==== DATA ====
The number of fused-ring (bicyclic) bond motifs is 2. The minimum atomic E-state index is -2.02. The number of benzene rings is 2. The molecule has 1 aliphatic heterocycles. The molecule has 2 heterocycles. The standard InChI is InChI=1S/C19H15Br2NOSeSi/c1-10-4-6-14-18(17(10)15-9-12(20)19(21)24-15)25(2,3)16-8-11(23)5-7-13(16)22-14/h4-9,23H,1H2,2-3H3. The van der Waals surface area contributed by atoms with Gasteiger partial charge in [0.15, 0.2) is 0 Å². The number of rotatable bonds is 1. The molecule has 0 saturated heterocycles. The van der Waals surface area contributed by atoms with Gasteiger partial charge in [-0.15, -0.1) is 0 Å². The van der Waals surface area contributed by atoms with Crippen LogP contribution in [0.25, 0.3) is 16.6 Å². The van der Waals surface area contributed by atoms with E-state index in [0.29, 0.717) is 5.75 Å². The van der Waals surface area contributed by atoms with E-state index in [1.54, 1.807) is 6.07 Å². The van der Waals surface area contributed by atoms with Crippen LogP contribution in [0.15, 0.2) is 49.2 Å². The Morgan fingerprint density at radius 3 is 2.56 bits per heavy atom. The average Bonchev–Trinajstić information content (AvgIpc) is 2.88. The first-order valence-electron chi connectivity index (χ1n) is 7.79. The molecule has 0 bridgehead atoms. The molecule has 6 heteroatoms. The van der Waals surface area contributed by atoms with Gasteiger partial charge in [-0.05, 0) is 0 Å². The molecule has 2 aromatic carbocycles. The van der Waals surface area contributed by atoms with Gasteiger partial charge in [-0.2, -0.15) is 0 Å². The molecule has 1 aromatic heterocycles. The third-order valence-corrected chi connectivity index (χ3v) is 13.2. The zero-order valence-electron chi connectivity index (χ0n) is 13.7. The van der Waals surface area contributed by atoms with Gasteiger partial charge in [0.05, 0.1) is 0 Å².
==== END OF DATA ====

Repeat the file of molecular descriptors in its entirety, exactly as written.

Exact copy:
The number of fused-ring (bicyclic) bond motifs is 2. The minimum atomic E-state index is -2.02. The number of benzene rings is 2. The molecule has 1 aliphatic heterocycles. The molecule has 2 heterocycles. The standard InChI is InChI=1S/C19H15Br2NOSeSi/c1-10-4-6-14-18(17(10)15-9-12(20)19(21)24-15)25(2,3)16-8-11(23)5-7-13(16)22-14/h4-9,23H,1H2,2-3H3. The van der Waals surface area contributed by atoms with Gasteiger partial charge in [0.15, 0.2) is 0 Å². The number of rotatable bonds is 1. The molecule has 0 saturated heterocycles. The van der Waals surface area contributed by atoms with Gasteiger partial charge in [-0.15, -0.1) is 0 Å². The van der Waals surface area contributed by atoms with Crippen LogP contribution in [0.25, 0.3) is 16.6 Å². The van der Waals surface area contributed by atoms with E-state index in [0.29, 0.717) is 5.75 Å². The van der Waals surface area contributed by atoms with E-state index in [1.54, 1.807) is 6.07 Å². The van der Waals surface area contributed by atoms with Crippen LogP contribution in [0.15, 0.2) is 49.2 Å². The Morgan fingerprint density at radius 3 is 2.56 bits per heavy atom. The average Bonchev–Trinajstić information content (AvgIpc) is 2.88. The first-order valence-electron chi connectivity index (χ1n) is 7.79. The molecule has 0 bridgehead atoms. The molecule has 6 heteroatoms. The van der Waals surface area contributed by atoms with Gasteiger partial charge in [-0.05, 0) is 0 Å². The molecule has 2 aromatic carbocycles. The van der Waals surface area contributed by atoms with Gasteiger partial charge in [-0.2, -0.15) is 0 Å². The molecule has 1 aromatic heterocycles. The third-order valence-corrected chi connectivity index (χ3v) is 13.2. The zero-order valence-electron chi connectivity index (χ0n) is 13.7. The van der Waals surface area contributed by atoms with Gasteiger partial charge in [0.05, 0.1) is 0 Å².